Therefore, because its interaction is different with these receptors, as well as many neurochemical systems and some lesser known receptor subtypes, CBD is not psychoactive. It is, in fact, known to reduce the potency of the psychoactive effects of THC, which is the biggest difference between CBD and THC. THC causes the ‘high’ or euphoria, and other potential effects such as paranoia and anxiety that marijuana is known for, while CBD doesn’t. 
The difference between THC levels in a hemp Cannabis Sativa plant and a marijuana Cannabis Sativa plant also plays a large role in determining its legality in the United States. Plants with high levels of THC remain illegal at the federal level, although state laws may vary. This means that marijuana-derived CBD is not legal in all 50 states.
On the other hand, hemp-derived CBD remains in a legal grey zone in all 50 states. It contains very low levels of THC, and it falls under the passage of the 2014 Farm Bill. There is still some discrepancy between federal departments on the final legal status of hemp-derived CBD oil.
The potential psychotropic side effects of marijuana-derived CBD are the most common reasons people tend to lean towards hemp-derived CBD products. Hemp-derived CBD legally must contain 0.3 percent THC, while marijuana-derived CBD can contain more than 20 percent, depending on source material. Because marijuana-derived CBD products can contain very high levels of THC, they could lead to the unwanted side effects typically associated with consuming marijuana.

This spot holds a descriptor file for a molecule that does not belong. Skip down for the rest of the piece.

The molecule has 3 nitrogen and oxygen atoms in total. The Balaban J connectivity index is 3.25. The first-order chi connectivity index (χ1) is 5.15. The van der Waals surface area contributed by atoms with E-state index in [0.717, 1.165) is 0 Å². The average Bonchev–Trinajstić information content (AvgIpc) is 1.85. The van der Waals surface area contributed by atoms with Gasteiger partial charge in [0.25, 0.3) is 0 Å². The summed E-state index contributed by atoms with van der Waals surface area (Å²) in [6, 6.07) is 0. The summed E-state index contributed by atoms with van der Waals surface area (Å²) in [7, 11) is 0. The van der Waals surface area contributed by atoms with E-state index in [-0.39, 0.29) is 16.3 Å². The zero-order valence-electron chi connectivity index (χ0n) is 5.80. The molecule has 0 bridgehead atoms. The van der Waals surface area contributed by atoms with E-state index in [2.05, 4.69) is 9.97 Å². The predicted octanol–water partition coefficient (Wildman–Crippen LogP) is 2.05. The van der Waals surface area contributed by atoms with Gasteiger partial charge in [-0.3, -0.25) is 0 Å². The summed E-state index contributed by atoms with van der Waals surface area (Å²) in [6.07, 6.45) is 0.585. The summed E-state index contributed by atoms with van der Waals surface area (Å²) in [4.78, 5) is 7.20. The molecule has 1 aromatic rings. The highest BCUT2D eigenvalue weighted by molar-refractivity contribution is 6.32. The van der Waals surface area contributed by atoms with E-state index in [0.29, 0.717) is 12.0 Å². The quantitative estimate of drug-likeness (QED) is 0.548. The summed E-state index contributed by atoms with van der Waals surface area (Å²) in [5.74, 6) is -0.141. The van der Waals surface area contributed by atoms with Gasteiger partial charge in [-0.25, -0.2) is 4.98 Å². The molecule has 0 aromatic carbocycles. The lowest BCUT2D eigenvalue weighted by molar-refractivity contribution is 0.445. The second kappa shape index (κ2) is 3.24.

Common side effects of marijuana-derived CBD with higher levels of THC include changes in appetite, increased heart rate and blood pressure, and feelings of anxiety and paranoia for some people. Hemp-derived CBD, by contrast, has very few reported side effects. The only ones known thus far in the medical literature are tiredness, diarrhea, and changes in appetite, as well as some evidence that it may prevent the liver metabolization of certain pharmaceutical drugs, which may affect their potency. 
Hemp-derived CBD has been found to be safe for use by nearly everyone, including children and seniors. In fact, hemp-derived CBD oil is now used across the country for children with intractable epilepsy. Excitingly, the Food and Drug Administration moved one step closer to endorsing access to CBD oil for the treatment of severe forms of epilepsy. In April, the FDA voted to recommend the approval of Epidiolex, a prescription-grade CBD product. 
Despite its potential side effects, marijuana-derived CBD along with its THC content may have important medicinal applications, according to literature. Explicitly, it may be extremely useful for patients with AIDS, chronic pain and as a co-therapy to chemotherapy, among other illnesses. Similar to hemp-derived CBD, marijuana-derived CBD has powerful analgesic and antiemetic qualities.
Hemp-derived CBD oil, on the other hand, is showing promise in preliminary research as a compelling alternative therapy. Initial studies show that hemp-derived CBD provides the additional medicinal benefits with action against the following:
Despite being similar in chemical composition, there are critical differences in cannabinoid combination between marijuana and hemp-derived CBD products. From psychotropic effects to the legal status to production methods, THC and CBD have different benefits to offer consumers. Ultimately, it is up to you as the consumer to choose which product will be right for you.